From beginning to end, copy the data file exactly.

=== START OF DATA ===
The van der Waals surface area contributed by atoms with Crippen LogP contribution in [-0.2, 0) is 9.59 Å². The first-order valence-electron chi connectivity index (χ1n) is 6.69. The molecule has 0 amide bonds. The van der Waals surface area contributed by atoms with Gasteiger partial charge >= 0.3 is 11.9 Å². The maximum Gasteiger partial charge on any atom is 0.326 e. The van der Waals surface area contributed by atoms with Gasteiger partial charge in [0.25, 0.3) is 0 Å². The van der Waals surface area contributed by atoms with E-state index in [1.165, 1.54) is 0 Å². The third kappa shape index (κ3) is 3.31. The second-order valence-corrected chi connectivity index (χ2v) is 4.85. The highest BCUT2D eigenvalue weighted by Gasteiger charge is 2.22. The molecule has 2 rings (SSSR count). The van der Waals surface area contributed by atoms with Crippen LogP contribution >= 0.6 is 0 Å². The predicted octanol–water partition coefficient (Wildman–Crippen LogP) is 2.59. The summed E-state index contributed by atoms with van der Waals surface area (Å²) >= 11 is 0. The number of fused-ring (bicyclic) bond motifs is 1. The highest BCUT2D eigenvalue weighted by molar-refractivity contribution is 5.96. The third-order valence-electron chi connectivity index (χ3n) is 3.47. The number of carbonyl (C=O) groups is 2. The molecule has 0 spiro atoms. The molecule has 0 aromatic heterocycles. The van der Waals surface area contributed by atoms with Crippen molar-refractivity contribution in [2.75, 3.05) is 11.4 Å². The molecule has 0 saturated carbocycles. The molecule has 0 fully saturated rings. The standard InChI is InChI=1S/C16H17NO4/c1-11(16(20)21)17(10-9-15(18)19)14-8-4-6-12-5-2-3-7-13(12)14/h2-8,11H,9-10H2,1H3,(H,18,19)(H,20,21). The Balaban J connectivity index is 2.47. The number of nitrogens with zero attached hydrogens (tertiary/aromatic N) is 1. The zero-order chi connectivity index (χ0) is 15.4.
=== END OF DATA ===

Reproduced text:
The van der Waals surface area contributed by atoms with Crippen LogP contribution in [-0.2, 0) is 9.59 Å². The first-order valence-electron chi connectivity index (χ1n) is 6.69. The molecule has 0 amide bonds. The van der Waals surface area contributed by atoms with Gasteiger partial charge >= 0.3 is 11.9 Å². The maximum Gasteiger partial charge on any atom is 0.326 e. The van der Waals surface area contributed by atoms with Gasteiger partial charge in [0.25, 0.3) is 0 Å². The van der Waals surface area contributed by atoms with E-state index in [1.165, 1.54) is 0 Å². The third kappa shape index (κ3) is 3.31. The second-order valence-corrected chi connectivity index (χ2v) is 4.85. The highest BCUT2D eigenvalue weighted by Gasteiger charge is 2.22. The molecule has 2 rings (SSSR count). The van der Waals surface area contributed by atoms with Crippen LogP contribution >= 0.6 is 0 Å². The predicted octanol–water partition coefficient (Wildman–Crippen LogP) is 2.59. The summed E-state index contributed by atoms with van der Waals surface area (Å²) >= 11 is 0. The number of fused-ring (bicyclic) bond motifs is 1. The highest BCUT2D eigenvalue weighted by molar-refractivity contribution is 5.96. The third-order valence-electron chi connectivity index (χ3n) is 3.47. The number of carbonyl (C=O) groups is 2. The molecule has 0 spiro atoms. The molecule has 0 aromatic heterocycles. The van der Waals surface area contributed by atoms with Crippen molar-refractivity contribution in [2.75, 3.05) is 11.4 Å². The molecule has 0 saturated carbocycles. The molecule has 0 fully saturated rings. The standard InChI is InChI=1S/C16H17NO4/c1-11(16(20)21)17(10-9-15(18)19)14-8-4-6-12-5-2-3-7-13(12)14/h2-8,11H,9-10H2,1H3,(H,18,19)(H,20,21). The Balaban J connectivity index is 2.47. The number of nitrogens with zero attached hydrogens (tertiary/aromatic N) is 1. The zero-order chi connectivity index (χ0) is 15.4.